Portrait of Henry Christophe by Richard Evans (1816)Show/Hide_Details
This picture is of the first and only King of Haiti. The enslaved Africans in Haiti, led by Toussaint l'Ouverture, Jean-Jacques Dessalines and Henry Christophe eventually won their freedom. Toussaint died in a French prison, whilst Dessalines was murdered in 1804. Christophe as commander of the army took control of the north of Haiti, while Alexander Petion, his rival, became president of a southern republic. In 1811 Christophe made himself Henry I, King of Haiti. His country lived under the threat that the French would try and reclaim it. In 1815 Thomas Clarkson began correspondence with Henry Christophe. Henry hoped for trade and international recognition, which had been withheld. He turned to Wilberforce and Clarkson for support. Clarkson became Haiti's European advisor. Clarkson travelled to Paris in 1819 and 1820 to gather information for Henry. Henry shot himself after his army rebelled against him in October, 1820. His two sons were bayoneted but the Queen and her two daughters were spared. For a few months (1821-22) Madame Marie-Louise and her two daughters lived with the Clarksons at Playford Hall, near Ipswich.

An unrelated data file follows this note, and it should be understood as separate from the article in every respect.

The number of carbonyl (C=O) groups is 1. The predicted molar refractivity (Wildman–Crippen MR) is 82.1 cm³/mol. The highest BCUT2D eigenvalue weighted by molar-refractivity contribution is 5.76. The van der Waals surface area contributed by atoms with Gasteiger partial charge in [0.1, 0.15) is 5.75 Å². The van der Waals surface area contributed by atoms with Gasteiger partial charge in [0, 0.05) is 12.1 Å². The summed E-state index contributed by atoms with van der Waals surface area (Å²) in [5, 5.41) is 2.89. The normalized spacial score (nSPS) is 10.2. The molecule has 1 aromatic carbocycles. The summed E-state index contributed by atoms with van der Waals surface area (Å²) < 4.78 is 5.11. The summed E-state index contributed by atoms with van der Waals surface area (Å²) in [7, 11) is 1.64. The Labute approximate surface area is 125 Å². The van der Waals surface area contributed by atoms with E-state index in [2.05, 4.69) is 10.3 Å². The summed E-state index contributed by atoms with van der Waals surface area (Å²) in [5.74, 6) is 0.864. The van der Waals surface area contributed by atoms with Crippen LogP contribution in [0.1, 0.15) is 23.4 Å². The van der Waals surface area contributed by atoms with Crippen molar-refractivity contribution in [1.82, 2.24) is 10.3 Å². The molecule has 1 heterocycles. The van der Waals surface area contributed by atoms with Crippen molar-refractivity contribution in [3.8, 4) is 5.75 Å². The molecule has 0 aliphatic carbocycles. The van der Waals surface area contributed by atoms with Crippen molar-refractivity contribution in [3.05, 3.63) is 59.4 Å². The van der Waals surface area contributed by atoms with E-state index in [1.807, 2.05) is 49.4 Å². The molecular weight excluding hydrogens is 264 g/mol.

26th Nov 2007 by Diane Earl
Key Stage 2, Key Stage 3, Key Stage 4, Key Stage 4+
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